Some feel the ruling to ban Mr Muluzi from standing may actually work against President Mutharika - by bringing together his two main opposition parties in one powerful alliance of voters.

Mr Mutharika won last time with just 36% of the vote, as his rivals were divided.

However, there are signs that some Muluzi supporters have been left disillusioned by his apparent "flip-flop" from Mr Mutharika to Mr Tembo.

Mary Banda, a fruit-seller in Blantyre's main market, told the BBC that she will not cast her vote because - as a UDF supporter - she is confused about Mr Muluzi's stand.

Bakili Muluzi
Former president Bakili Muluzi is backing opposition leader John Tembo

"In 2004, Muluzi told us to vote for Bingu; now he is saying Bingu is bad, vote for Tembo. I am confused so I won't vote," she said.

The UDF leader is also tainted by allegations of corruption.

He is one of several former senior government officials who are currently answering fraud cases.

Mr Muluzi stands accused of siphoning about $11m into his personal bank account from donor countries, while president - charges he denies.

Meanwhile, Mr Muluzi and several of his political allies, such as Vice-President Cassim Chilumpha, are also answering treason cases, for allegedly plotting to assassinate the president.

Mr Muluzi accuses Mr Mutharika of arresting opponents with reckless abandon on "trumped up charges like fraud, corruption and treason".

However, John Yeremiah, a farmer from the southern district of Chiradzulu, said he sees no reason for a change in government.

"Bingu has improve roads and he is fighting for good tobacco prices," he said.

"Mr Tembo has been in power before under Dr Banda. I am voting for Bingu."

Handy work

Mr Mutharika, who founded his own Democratic Progressive Party (DPP), believes he will have his mandate to rule extended because his presidency has translated into real progress for ordinary people.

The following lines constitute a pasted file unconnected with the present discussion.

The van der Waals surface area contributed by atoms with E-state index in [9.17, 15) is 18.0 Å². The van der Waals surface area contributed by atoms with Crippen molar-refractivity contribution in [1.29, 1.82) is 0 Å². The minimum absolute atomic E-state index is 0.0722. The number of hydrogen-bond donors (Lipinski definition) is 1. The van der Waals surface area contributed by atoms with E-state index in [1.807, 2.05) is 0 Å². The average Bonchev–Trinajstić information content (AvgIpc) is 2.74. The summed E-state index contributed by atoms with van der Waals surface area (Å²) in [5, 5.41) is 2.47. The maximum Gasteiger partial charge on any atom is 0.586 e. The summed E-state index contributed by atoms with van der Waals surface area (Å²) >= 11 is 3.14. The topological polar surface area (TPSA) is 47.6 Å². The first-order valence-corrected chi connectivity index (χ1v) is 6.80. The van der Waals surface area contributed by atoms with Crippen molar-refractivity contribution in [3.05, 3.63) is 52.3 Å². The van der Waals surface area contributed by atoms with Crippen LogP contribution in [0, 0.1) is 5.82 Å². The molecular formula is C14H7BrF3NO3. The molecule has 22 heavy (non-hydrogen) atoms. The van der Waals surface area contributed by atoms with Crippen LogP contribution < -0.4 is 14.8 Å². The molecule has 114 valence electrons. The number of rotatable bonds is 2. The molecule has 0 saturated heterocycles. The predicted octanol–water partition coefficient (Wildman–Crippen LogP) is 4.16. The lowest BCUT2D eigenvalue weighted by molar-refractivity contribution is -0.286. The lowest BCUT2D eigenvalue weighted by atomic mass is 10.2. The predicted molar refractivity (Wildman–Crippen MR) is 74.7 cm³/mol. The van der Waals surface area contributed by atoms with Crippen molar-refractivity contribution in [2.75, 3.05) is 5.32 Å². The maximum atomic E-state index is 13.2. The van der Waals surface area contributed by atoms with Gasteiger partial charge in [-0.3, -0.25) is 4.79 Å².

President Bingu wa Mutharika
I will let the work of my hands speak for me
Bingu wa Mutharika

"I will let the work of my hands speak for me," he said.

"Apart from removing me, the opposition has no agenda for the nation. Within the shortest of times we have built several roads and other infrastructure."

Mr Mutharika, an India and US-trained development economist, has been praised by Western donor nations for his fiscal discipline.

He has overseen economic grow of more than 8% - the world's highest this year, after the oil-rich gulf state of Qatar.

Should he lose on Tuesday, Mr Mutharika, who had a long career at the World Bank and the Economic Commission of Africa, promised he would retire from active politics.

In all, seven candidates - including Malawi's first ever woman presidential aspirant Loveness Gondwe and an independent, James Nyondo - are running for president.

The country's 5.9 million voters are also electing members of the 193-member parliament. Results are expected by Thursday, 21 May.

Analysts say this is the closest election since the re-introduction of multiparty politics in 1994. But not all voters are excited.

"These people are the same. I don't care who wins," said Moses Bauleni, a vegetable seller, in Blantyre.

"Whoever is in State House, we will still remain poor."